Jeff Smith noon, Oct. 4
Beer Touring: White Labs
One of the most interesting stops on my craft beer tasting room tour was at a non-brewery. The powers that be at White Labs, one of the largest yeast production companies in the United States, allowed me to come in to check out their new tasting room during a special pre-open friends-and-family dry run.
Slated to officially open to the public on June 15 (White Labs day in the City of San Diego) this new addition to the Miramar area is in the midst of a soft-open period. Even though they’re working out service kinks (official tasting bar staff have yet be hired, so the folks behind the bar are everyday lab and office employees), this place is well worth visiting.
The White Labs tasting room is a first of its interactive bar-slash-classroom where people can learn, first-hand, the major differences each style of White Labs' 100-plus strains of yeast impart in beers of all styles. It's a sleek space with a bar made from reclaimed woods, hop green walls and hanging light fixtures crafted from the very Erlenmeyer flasks that grace their lab space.
Johnny O., former brewer at Rock Bottom's downtown brewpub, is using a 20-gallon brewing system to produce a wide-ranging variety of beers at White Labs' facility and currently has over 50 carboys filled with beer that is fermenting away. It takes that abundance of glass depositories to accomplish owners Chris and Lisa White's mission.
Each batch of O.’s beer is split into multiple carboys. From there, a different strain of yeast is pitched into each container. They’re left to ferment and then hooked up to the tasting room taps to be sampled side-by-side. One might think, Hey, it’s just yeast—one of four main components to beer. How important can it be?
First off, kudos for knowing that water, grains, hops, and yeast are beer’s four basic ingredients. Secondly, to discount that last one’s influence on flavor to an even 25 percent would be foolish. Yeast is actually credited by brewers as accounting for anywhere from 75 to 90 percent of a beer’s flavor.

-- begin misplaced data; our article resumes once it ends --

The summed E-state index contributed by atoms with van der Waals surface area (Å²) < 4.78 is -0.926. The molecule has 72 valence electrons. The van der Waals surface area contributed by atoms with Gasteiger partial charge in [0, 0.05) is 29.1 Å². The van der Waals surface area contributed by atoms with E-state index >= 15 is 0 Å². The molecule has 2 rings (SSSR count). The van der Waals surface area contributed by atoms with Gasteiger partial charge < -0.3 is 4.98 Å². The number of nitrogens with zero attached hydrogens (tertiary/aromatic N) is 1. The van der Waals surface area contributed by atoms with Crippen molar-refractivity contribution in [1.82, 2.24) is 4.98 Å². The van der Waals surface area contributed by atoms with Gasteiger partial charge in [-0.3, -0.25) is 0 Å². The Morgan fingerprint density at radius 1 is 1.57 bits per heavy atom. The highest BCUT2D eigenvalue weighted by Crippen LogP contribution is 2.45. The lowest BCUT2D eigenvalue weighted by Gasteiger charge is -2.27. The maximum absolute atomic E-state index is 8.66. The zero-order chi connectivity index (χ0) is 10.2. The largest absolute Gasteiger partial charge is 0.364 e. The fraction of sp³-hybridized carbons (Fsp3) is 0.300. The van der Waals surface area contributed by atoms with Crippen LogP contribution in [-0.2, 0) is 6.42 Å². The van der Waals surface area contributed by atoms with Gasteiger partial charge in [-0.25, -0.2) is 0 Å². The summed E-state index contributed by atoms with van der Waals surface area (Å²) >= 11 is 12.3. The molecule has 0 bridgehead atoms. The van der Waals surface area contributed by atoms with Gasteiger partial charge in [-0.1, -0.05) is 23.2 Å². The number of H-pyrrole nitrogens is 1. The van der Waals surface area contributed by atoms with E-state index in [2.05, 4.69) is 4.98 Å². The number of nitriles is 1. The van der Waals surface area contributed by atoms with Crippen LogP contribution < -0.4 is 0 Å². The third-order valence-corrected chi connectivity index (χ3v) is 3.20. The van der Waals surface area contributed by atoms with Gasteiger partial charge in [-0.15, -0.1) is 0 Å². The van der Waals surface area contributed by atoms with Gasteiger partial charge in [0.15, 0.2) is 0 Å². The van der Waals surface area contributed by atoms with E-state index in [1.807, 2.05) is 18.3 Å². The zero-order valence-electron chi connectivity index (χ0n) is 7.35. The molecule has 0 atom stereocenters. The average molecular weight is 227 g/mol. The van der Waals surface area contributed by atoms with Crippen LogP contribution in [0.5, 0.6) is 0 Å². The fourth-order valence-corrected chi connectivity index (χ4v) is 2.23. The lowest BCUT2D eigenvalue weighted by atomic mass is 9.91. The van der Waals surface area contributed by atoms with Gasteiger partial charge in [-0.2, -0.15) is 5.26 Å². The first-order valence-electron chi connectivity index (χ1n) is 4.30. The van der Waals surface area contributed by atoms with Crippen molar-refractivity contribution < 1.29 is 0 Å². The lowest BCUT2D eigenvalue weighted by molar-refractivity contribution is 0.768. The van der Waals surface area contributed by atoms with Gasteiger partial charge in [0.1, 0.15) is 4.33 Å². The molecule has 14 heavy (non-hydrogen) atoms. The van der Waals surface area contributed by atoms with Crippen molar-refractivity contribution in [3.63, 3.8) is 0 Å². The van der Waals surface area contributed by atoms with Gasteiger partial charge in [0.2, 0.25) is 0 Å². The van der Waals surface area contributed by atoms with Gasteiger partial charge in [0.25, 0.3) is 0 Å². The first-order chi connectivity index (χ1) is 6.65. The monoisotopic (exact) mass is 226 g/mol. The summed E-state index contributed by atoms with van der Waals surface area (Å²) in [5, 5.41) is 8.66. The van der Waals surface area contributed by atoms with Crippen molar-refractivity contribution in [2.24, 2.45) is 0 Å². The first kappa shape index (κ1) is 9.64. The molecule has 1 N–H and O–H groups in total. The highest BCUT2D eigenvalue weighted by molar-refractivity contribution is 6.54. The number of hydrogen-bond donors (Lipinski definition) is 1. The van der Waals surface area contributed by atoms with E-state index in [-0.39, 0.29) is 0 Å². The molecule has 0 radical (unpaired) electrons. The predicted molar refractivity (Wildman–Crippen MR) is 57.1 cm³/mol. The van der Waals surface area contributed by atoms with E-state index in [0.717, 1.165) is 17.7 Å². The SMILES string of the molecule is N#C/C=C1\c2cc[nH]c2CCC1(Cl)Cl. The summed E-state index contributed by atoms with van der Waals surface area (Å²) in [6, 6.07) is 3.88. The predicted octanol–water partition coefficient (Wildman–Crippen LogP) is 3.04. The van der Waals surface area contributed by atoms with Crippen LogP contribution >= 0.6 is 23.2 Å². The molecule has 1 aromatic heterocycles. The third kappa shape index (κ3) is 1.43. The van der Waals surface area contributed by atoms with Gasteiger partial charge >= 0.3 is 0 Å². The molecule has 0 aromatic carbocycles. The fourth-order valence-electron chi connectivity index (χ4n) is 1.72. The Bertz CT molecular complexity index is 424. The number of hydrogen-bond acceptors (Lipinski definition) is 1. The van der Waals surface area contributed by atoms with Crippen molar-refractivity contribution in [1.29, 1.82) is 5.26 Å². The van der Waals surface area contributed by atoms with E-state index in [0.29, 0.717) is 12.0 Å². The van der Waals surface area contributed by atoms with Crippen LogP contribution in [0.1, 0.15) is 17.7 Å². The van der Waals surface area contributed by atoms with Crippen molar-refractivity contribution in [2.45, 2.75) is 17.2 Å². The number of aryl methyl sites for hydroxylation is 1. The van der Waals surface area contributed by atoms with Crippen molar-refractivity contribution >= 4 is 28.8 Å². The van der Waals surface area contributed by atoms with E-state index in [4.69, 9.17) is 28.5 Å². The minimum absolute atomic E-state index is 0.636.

My initial session at the White Labs tasting room proved that. I had two glasses of the same saison (a farmhouse ale of Belgian origin), one fortified with a traditional saison yeast strain, and the other fermented using a completely different untraditional variety of yeast called Bastogne.
The difference was night and day. The first version was pale yellow in color, light and crisp on the tongue, and dry in the finish. The other was golden, cloudy, slightly heavier in mouthfeel, a bit sweeter, rounder in overall flavor, and had a great deal more aftertaste. A sampling of two medium-bodied Belgian ales amounted to a similar dissimilar experience.
Multi-page packets are available at the bar which contain White Labs' analytical information on all of the beers gracing the tasting room's 35 taps. That includes familiar data like alcohol by volume and IBUs (bitterness) as well as the type of yeast strain used, pH, and other scientific items of great significance to home and pro brewers alike. Speaking of pro brewers, many here and outside San Diego are excited about the White Labs tasting room and on track to produce future collaboration beers to stock it.
Nothing like this exists in San Diego right now or, to the best of my knowledge, anywhere. Just another reason there’s no better place to be a beer fan than right here in San Diego. White Labs is located at 9495 Candida Street.
More like this:
- The nature of the yeast — March 19, 2015
- White Labs expanding to Asheville — Jan. 9, 2015
- Monkey see, monkey brew: Center City’s Monkey Paw — March 25, 2013
- Ribbon Cut, Doors Open: White Labs is Open for Business — June 17, 2012
- Drink in the Education at Bottlecraft — Dec. 8, 2011